The COVID-19 pandemic sped up the integration of many things in the working environment, from digitalisation to flexible working hours, from remote recruitment to virtual teambuilding. It also highlighted that although home office was productive for those who felt they could do their jobs from their homes, this was not true for everyone – and in fact, many people wanted to return to the workplace.
Supporting this, a majority 90% of job applicants responded that their employers provided their employees with a clearly defined and safe way to return to the office, and as many as 41% were provided the freedom of choice to return to working from the office or not.
Only 16% of job applicants were asked to return to their workplace for between 1-4 days per week, comparing with 19% who were asked to return full time, and 24% who were given options on their return.
In general, 52% of job applicants were satisfied and 45% were neutral at the prospect of returning to their workplace, with only 2% dissatisfied, highlighting that people do want to return to ‘normality’, even if remote, or home office, work is possible.
This could come from the fact that 20% of our job applicants currently in employment were worried about keeping their jobs for the next 6 months, with that figure rising to 24% who were worried about keeping their role for the next 12 months. However, 61% were confident they would keep their role for 6 months, with 57% confident the same could be said for the next 12 months.
How has employer / employee communication developed during the pandemic?
Over the course of the pandemic, employers had to communicate in different ways and on different topics to their employees, and this has, in some cases, led to issues for their workforce.
For example, 76% of job applicants said their company facilitated working from home well and 63% explained the directions were clear on these new practises and processes, meaning they found these communications clear and easy to follow.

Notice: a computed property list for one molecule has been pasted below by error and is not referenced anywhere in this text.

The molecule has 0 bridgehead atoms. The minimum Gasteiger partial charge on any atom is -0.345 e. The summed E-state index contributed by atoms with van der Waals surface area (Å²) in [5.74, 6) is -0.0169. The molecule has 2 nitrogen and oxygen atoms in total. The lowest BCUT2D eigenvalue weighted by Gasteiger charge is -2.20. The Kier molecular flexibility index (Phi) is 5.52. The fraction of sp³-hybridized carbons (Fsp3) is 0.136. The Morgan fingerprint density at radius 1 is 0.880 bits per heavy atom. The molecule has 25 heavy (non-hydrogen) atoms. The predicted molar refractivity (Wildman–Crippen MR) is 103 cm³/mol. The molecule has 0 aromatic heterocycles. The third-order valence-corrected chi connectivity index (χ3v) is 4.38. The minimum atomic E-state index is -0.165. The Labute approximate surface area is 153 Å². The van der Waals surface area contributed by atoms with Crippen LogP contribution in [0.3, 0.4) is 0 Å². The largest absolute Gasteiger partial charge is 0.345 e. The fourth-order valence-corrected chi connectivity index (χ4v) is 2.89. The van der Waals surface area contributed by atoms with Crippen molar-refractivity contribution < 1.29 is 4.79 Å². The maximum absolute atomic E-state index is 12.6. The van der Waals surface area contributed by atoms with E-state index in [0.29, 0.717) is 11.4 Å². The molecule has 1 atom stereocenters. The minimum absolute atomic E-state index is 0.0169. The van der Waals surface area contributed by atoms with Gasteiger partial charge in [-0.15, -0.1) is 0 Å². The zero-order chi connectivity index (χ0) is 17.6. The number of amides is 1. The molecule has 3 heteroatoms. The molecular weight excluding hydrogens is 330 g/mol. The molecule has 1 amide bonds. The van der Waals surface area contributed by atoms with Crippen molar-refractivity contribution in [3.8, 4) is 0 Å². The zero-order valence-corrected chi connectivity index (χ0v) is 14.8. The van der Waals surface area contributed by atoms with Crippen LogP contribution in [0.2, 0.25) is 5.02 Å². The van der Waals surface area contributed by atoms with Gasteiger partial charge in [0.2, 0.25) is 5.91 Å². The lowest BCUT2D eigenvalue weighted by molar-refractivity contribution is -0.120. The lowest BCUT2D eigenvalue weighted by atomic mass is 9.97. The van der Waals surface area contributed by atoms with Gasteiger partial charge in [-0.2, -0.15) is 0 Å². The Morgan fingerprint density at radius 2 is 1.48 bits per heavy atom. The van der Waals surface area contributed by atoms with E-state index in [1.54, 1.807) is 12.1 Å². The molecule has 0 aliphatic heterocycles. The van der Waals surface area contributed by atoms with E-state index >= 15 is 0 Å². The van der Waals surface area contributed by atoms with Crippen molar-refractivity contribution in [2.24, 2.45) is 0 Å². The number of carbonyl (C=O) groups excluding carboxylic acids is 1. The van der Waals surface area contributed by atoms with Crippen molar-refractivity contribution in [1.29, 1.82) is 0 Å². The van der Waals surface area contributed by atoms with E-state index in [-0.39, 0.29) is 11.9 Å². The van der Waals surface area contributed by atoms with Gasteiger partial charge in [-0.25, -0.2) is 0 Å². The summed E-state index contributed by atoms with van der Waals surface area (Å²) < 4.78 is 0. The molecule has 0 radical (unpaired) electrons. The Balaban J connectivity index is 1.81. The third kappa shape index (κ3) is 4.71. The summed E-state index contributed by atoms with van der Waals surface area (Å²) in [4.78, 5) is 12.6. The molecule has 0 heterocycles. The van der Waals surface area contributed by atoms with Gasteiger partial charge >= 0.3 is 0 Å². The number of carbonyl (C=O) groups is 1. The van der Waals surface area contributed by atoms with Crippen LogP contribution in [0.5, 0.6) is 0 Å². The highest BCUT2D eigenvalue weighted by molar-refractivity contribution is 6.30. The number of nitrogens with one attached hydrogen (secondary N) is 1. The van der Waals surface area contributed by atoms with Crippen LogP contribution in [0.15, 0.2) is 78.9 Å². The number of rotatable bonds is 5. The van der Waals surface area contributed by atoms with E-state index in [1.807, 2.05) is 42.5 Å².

However, when it comes to communicating on the financial health and current company reality, the number of satisfied people slightly drops to 60%, with 26% feeling neutral – and 15% dissatisfied. This figure tallies with job applicants’ feelings about company communications on their vision of the future post lockdown/pandemic.
Here, 53% were satisfied, with 26% feeling neutral, and 21% dissatisfied. This highlights the difficulties companies have found in being able to understand what the future will look like, explaining it to their workforce – and the impact the health crisis had on short, medium and long-term planning.
Are job applicants applying for roles in their sector or in new sectors?
Many industries felt the impact of the health crisis more than others. Tourism and aviation, for example, were hugely impacted and continue to be. Could this be one of the reasons 29% of job applicants in October and November were applying for any open role, in any sector?
With 50% of applicants staying in their sector for their job search, we are not at a tipping point yet for people moving industry. However, that 14% of applicants also changed sector (and not role as well), could the world of work be moving to a more liquid structure, at least in terms of sector loyalty?
Our Michael Page South Africa consultants can help you understand the benefits of bringing talent into your team from a new sector. And if you decide to follow the path to new hires from outside your sector, you may need to interview for skills – new and old.
You can get in touch with one of our experts today.
Results based on responses from 249 job applicants based in South Africa for a survey we ran in October – November 2020.
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